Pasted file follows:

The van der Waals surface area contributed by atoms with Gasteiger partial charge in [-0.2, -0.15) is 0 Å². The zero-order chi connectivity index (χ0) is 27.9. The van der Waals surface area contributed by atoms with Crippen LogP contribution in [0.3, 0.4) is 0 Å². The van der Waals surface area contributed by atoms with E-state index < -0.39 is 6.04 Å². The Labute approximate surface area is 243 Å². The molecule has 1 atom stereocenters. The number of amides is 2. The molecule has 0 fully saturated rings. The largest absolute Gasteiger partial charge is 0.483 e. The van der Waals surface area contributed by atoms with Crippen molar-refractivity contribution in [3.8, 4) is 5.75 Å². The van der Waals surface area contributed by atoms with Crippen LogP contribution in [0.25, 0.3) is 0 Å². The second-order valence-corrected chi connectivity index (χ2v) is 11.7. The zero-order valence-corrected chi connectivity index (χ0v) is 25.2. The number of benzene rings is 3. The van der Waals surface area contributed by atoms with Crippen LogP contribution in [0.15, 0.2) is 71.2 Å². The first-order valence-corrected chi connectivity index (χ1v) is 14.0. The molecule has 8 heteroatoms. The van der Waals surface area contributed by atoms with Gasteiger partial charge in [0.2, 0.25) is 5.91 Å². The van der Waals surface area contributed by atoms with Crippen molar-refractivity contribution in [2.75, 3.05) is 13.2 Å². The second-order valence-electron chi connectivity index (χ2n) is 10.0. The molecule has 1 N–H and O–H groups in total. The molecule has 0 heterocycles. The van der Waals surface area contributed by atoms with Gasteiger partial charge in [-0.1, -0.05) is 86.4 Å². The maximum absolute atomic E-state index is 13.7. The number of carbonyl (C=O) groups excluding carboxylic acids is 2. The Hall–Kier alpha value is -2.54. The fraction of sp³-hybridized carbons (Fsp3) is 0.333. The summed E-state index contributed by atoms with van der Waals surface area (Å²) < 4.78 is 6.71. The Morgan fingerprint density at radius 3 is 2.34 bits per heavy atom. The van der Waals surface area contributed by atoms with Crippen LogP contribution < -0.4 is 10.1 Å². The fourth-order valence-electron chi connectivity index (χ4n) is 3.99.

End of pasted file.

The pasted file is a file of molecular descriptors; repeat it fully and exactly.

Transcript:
The van der Waals surface area contributed by atoms with Gasteiger partial charge in [-0.2, -0.15) is 0 Å². The zero-order chi connectivity index (χ0) is 27.9. The van der Waals surface area contributed by atoms with Crippen LogP contribution in [0.3, 0.4) is 0 Å². The van der Waals surface area contributed by atoms with E-state index < -0.39 is 6.04 Å². The Labute approximate surface area is 243 Å². The molecule has 1 atom stereocenters. The number of amides is 2. The molecule has 0 fully saturated rings. The largest absolute Gasteiger partial charge is 0.483 e. The van der Waals surface area contributed by atoms with Crippen molar-refractivity contribution in [3.8, 4) is 5.75 Å². The van der Waals surface area contributed by atoms with Crippen LogP contribution in [0.25, 0.3) is 0 Å². The second-order valence-corrected chi connectivity index (χ2v) is 11.7. The zero-order valence-corrected chi connectivity index (χ0v) is 25.2. The number of benzene rings is 3. The van der Waals surface area contributed by atoms with Crippen LogP contribution in [0.15, 0.2) is 71.2 Å². The first-order valence-corrected chi connectivity index (χ1v) is 14.0. The molecule has 8 heteroatoms. The van der Waals surface area contributed by atoms with Gasteiger partial charge in [0.2, 0.25) is 5.91 Å². The van der Waals surface area contributed by atoms with Crippen molar-refractivity contribution in [2.75, 3.05) is 13.2 Å². The second-order valence-electron chi connectivity index (χ2n) is 10.0. The molecule has 1 N–H and O–H groups in total. The molecule has 0 heterocycles. The van der Waals surface area contributed by atoms with Gasteiger partial charge in [-0.1, -0.05) is 86.4 Å². The maximum absolute atomic E-state index is 13.7. The number of carbonyl (C=O) groups excluding carboxylic acids is 2. The Hall–Kier alpha value is -2.54. The fraction of sp³-hybridized carbons (Fsp3) is 0.333. The summed E-state index contributed by atoms with van der Waals surface area (Å²) < 4.78 is 6.71. The Morgan fingerprint density at radius 3 is 2.34 bits per heavy atom. The van der Waals surface area contributed by atoms with Crippen LogP contribution < -0.4 is 10.1 Å². The fourth-order valence-electron chi connectivity index (χ4n) is 3.99.